Image: Eidos / Ion Storm

Let me tell you a true story, readers: I was a staff writer at Imagine Publishing circa 2006, and we had to make some sort of short list of Game Boy games, a Top 6 or something, for either GamesTM or Retro Gamer magazine, I forget which. One of the editors was despondent, lamenting: "There's just nothing on the system! Apart from Tetris, Mario, Metroid, and Zelda."

I interjected that the monochrome handheld had over a thousand games, while the Game Boy Color had nearly as many again, depending on how you counted the dual-system titles. With well over a thousand available across both, there were plenty to fill a list without even trying. "Yeah, but none of those are well known!" came the reply. "You just like obscure shit, John. Maybe we can list Motocross Maniacs – do you think readers will know Motocross Maniacs? Let's put Motocross Maniacs on, because I just can't think of anything else other than Motocross Maniacs!"

The list ended up being boringly predictable (and indeed Motocross Maniacs was on it) but a lot of great games escaped consideration. It's a pity Nintendo Life's Game Boy and Game Boy Color top 50 lists weren't around back then. I may not be the world's leading expert on all things GB/GBC, but I sincerely love the little systems, not in spite of their limitations but very specifically because of them. The restrictions on visuals and audio and text forced the more clever developers to create games that excelled on a mechanical level. They represent gameplay in its purest form and, if you take the time dig into the portfolio of releases, you'll find some incredible hidden gems.

The one I want to talk about today is Daikatana, which surprisingly didn't even make the aforementioned top 50. I say surprising, since it's basically a Zelda clone. It's also amazing.

The Perfect Console At The Perfect Time

The Game Boy Color released in October 1998 and lasted (at a stretch) until around 2003, whereupon it was finally and truly usurped by the Game Boy Advance. In fact, you may recall back in the day that the GBA release was delayed to give the GBC more sales time. I'm very happy about this, because the GBC intersected at the perfect point in the space-time continuum to facilitate numerous "demakes" of large and complex 3D games into simpler NES-styled equivalents.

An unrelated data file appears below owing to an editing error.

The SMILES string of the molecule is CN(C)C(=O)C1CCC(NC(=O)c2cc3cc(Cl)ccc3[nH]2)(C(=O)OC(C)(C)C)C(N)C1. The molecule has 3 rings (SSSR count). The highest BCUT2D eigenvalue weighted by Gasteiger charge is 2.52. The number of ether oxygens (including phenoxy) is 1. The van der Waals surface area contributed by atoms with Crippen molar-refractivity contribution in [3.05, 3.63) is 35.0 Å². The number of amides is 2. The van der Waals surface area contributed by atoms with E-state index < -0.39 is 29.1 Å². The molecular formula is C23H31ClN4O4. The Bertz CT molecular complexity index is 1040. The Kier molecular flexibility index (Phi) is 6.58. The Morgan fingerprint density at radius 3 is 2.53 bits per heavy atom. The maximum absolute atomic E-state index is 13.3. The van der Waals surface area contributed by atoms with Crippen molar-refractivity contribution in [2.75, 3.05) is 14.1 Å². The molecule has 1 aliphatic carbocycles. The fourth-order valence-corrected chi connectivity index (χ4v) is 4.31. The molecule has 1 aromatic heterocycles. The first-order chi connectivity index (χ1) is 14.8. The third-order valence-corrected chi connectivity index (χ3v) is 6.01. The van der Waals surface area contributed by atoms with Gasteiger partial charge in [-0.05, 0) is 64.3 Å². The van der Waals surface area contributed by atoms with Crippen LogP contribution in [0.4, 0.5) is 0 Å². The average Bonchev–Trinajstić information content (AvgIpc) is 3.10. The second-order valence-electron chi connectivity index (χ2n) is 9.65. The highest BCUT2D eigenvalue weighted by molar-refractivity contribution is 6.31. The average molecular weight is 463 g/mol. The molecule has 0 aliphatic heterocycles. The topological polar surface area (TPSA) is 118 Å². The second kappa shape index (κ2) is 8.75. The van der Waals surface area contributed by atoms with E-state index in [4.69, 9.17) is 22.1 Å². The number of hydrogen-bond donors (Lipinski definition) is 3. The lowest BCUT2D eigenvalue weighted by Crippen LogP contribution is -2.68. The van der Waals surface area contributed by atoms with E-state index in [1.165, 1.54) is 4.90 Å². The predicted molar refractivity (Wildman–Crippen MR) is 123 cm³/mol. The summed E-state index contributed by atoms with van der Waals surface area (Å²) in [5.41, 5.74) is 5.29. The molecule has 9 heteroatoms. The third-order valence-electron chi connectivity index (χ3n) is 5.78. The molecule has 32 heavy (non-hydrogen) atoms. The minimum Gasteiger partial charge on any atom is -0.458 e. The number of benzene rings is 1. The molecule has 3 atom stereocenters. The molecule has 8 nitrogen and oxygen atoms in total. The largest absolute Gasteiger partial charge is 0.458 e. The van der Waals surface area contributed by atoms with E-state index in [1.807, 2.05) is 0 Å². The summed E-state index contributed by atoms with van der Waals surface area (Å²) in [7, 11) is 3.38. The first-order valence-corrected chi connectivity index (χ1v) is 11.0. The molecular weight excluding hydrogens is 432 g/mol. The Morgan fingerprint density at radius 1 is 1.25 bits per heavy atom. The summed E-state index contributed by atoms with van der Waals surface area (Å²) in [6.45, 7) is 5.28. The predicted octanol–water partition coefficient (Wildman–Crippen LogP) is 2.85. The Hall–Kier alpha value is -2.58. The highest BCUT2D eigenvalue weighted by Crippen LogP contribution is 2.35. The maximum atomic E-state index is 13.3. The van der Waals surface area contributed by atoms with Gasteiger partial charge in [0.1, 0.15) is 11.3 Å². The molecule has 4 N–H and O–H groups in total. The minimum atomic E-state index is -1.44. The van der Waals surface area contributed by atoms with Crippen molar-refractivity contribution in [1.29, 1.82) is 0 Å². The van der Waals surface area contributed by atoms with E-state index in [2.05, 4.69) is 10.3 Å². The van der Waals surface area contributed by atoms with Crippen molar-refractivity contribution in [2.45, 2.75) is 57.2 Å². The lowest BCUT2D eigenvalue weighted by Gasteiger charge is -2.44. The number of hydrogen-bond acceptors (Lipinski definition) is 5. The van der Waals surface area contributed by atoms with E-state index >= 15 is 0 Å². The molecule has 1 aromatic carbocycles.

During the original monochrome Game Boy era, the console and computer games of the time were still mainly 2D, so handheld ports generally tended to feel like cut-down and stripped-backed copies. Not always, obviously, but often enough that you knew what to expect – Mortal Kombat, Jurassic Park, Super James Pond, even Donkey Kong Land, which was like a remix of the SNES' Donkey Kong Country. You get the idea. Meanwhile, the later released Game Boy Advance began attempting 3D itself, while home systems were already two generations into the 3D revolution.

Game Boy Color
Image: Damien McFerran / Time Extension

So on a Venn diagram the Game Boy Color, for those five years, hits that perfect sweet spot as a woefully underpowered handheld amongst increasingly powerful 3D home systems. PlayStation, Nintendo 64, Dreamcast, and even the PS2 and Xbox. You could no longer do shoehorned cross-system ports and, instead, you would quite literally have to make an entirely different game.

Hence we have re-imaginings such as the outstandingly fantastic Metal Gear: Ghost Babel, Resident Evil Gaiden, and Space Station Silicon Valley; and some fairly good ones, like Alone in the Dark, Perfect Dark, Tomb Raider, and Turok 2. There were also some garbage demakes released. There were so many demakes it warrants an article all of its own! All of these games are fascinating, even the bad ones, because they represent a ludological study into the capabilities of the time which we can never authentically experience again. Sure, an indie developer can say they're making a demake today, but they have powerful tools and decades of ascribed knowledge to help them. Developers in 1999 were on the cutting edge, making it all up as they went along.